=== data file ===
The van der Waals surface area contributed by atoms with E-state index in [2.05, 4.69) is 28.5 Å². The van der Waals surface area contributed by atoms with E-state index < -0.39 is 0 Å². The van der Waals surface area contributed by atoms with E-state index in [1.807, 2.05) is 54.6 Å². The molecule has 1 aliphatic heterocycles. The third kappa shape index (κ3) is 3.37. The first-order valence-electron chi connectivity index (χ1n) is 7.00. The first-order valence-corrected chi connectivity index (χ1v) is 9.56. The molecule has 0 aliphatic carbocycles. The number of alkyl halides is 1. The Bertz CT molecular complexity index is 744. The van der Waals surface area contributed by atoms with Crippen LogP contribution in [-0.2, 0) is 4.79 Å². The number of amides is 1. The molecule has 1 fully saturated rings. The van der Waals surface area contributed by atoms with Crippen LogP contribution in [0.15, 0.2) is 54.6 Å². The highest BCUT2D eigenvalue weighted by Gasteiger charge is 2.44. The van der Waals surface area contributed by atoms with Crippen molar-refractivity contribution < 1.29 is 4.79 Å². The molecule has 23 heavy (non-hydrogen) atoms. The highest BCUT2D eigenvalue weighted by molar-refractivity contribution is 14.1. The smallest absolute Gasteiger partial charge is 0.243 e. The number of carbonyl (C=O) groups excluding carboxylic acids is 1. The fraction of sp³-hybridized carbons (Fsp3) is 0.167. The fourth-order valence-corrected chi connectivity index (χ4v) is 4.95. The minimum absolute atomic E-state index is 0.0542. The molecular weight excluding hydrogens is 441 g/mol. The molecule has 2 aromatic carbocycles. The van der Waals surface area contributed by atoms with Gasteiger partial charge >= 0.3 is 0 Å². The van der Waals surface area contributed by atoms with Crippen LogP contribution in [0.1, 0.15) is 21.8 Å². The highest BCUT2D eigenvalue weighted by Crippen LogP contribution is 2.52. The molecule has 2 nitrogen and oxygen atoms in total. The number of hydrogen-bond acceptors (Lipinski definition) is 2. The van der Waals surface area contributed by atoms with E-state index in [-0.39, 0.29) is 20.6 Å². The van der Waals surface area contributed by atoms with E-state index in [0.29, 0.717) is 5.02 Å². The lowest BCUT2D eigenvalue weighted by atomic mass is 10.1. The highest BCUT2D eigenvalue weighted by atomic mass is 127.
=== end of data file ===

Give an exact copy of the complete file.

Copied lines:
The van der Waals surface area contributed by atoms with E-state index in [2.05, 4.69) is 28.5 Å². The van der Waals surface area contributed by atoms with E-state index < -0.39 is 0 Å². The van der Waals surface area contributed by atoms with E-state index in [1.807, 2.05) is 54.6 Å². The molecule has 1 aliphatic heterocycles. The third kappa shape index (κ3) is 3.37. The first-order valence-electron chi connectivity index (χ1n) is 7.00. The first-order valence-corrected chi connectivity index (χ1v) is 9.56. The molecule has 0 aliphatic carbocycles. The number of alkyl halides is 1. The Bertz CT molecular complexity index is 744. The van der Waals surface area contributed by atoms with Crippen LogP contribution in [-0.2, 0) is 4.79 Å². The number of amides is 1. The molecule has 1 fully saturated rings. The van der Waals surface area contributed by atoms with Crippen LogP contribution in [0.15, 0.2) is 54.6 Å². The highest BCUT2D eigenvalue weighted by Gasteiger charge is 2.44. The van der Waals surface area contributed by atoms with Crippen molar-refractivity contribution < 1.29 is 4.79 Å². The molecule has 23 heavy (non-hydrogen) atoms. The highest BCUT2D eigenvalue weighted by molar-refractivity contribution is 14.1. The smallest absolute Gasteiger partial charge is 0.243 e. The number of carbonyl (C=O) groups excluding carboxylic acids is 1. The fraction of sp³-hybridized carbons (Fsp3) is 0.167. The fourth-order valence-corrected chi connectivity index (χ4v) is 4.95. The minimum absolute atomic E-state index is 0.0542. The molecular weight excluding hydrogens is 441 g/mol. The molecule has 2 aromatic carbocycles. The van der Waals surface area contributed by atoms with Gasteiger partial charge >= 0.3 is 0 Å². The van der Waals surface area contributed by atoms with Crippen LogP contribution in [0.1, 0.15) is 21.8 Å². The highest BCUT2D eigenvalue weighted by Crippen LogP contribution is 2.52. The molecule has 2 nitrogen and oxygen atoms in total. The number of hydrogen-bond acceptors (Lipinski definition) is 2. The van der Waals surface area contributed by atoms with E-state index in [-0.39, 0.29) is 20.6 Å². The van der Waals surface area contributed by atoms with E-state index in [0.29, 0.717) is 5.02 Å². The lowest BCUT2D eigenvalue weighted by atomic mass is 10.1. The highest BCUT2D eigenvalue weighted by atomic mass is 127.